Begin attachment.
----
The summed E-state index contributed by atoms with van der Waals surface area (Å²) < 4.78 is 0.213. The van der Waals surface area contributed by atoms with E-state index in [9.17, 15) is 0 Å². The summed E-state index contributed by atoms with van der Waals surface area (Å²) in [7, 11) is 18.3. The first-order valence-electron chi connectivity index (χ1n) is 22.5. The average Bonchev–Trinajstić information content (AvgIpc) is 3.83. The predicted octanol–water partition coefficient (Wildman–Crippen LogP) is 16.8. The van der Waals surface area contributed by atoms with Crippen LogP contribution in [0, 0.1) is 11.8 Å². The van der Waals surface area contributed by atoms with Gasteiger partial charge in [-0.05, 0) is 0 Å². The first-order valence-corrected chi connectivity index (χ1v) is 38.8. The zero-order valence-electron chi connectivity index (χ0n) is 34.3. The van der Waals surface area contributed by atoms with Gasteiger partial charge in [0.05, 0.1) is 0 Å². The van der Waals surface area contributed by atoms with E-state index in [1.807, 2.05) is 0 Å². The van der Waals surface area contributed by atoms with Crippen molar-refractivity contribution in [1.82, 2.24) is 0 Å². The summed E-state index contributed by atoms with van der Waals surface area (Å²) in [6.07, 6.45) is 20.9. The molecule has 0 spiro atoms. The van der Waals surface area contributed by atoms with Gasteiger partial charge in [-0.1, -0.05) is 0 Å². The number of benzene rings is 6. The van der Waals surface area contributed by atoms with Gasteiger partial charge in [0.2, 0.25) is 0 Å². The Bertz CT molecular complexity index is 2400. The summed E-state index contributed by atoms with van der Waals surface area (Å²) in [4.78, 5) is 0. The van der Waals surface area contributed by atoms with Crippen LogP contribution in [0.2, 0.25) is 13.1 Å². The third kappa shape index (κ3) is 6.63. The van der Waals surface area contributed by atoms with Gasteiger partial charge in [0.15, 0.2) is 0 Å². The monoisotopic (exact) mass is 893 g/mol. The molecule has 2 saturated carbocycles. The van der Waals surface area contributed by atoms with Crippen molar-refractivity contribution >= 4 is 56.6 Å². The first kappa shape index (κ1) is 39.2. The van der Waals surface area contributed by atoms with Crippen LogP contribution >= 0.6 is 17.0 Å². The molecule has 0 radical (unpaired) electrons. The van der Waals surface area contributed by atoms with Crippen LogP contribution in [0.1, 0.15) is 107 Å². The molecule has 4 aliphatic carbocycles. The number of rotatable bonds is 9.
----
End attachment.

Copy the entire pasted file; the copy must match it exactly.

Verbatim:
The summed E-state index contributed by atoms with van der Waals surface area (Å²) < 4.78 is 0.213. The van der Waals surface area contributed by atoms with E-state index in [9.17, 15) is 0 Å². The summed E-state index contributed by atoms with van der Waals surface area (Å²) in [7, 11) is 18.3. The first-order valence-electron chi connectivity index (χ1n) is 22.5. The average Bonchev–Trinajstić information content (AvgIpc) is 3.83. The predicted octanol–water partition coefficient (Wildman–Crippen LogP) is 16.8. The van der Waals surface area contributed by atoms with Crippen LogP contribution in [0, 0.1) is 11.8 Å². The van der Waals surface area contributed by atoms with Gasteiger partial charge in [-0.05, 0) is 0 Å². The first-order valence-corrected chi connectivity index (χ1v) is 38.8. The zero-order valence-electron chi connectivity index (χ0n) is 34.3. The van der Waals surface area contributed by atoms with Gasteiger partial charge in [0.05, 0.1) is 0 Å². The van der Waals surface area contributed by atoms with E-state index in [1.807, 2.05) is 0 Å². The van der Waals surface area contributed by atoms with Crippen molar-refractivity contribution in [1.82, 2.24) is 0 Å². The summed E-state index contributed by atoms with van der Waals surface area (Å²) in [6.07, 6.45) is 20.9. The molecule has 0 spiro atoms. The van der Waals surface area contributed by atoms with Gasteiger partial charge in [-0.1, -0.05) is 0 Å². The number of benzene rings is 6. The van der Waals surface area contributed by atoms with Gasteiger partial charge in [0.2, 0.25) is 0 Å². The Bertz CT molecular complexity index is 2400. The summed E-state index contributed by atoms with van der Waals surface area (Å²) in [4.78, 5) is 0. The van der Waals surface area contributed by atoms with Crippen LogP contribution in [0.2, 0.25) is 13.1 Å². The third kappa shape index (κ3) is 6.63. The van der Waals surface area contributed by atoms with Gasteiger partial charge in [0.15, 0.2) is 0 Å². The monoisotopic (exact) mass is 893 g/mol. The molecule has 2 saturated carbocycles. The van der Waals surface area contributed by atoms with Crippen molar-refractivity contribution >= 4 is 56.6 Å². The first kappa shape index (κ1) is 39.2. The van der Waals surface area contributed by atoms with Crippen LogP contribution >= 0.6 is 17.0 Å². The molecule has 0 radical (unpaired) electrons. The van der Waals surface area contributed by atoms with Crippen LogP contribution in [0.1, 0.15) is 107 Å². The molecule has 4 aliphatic carbocycles. The number of rotatable bonds is 9.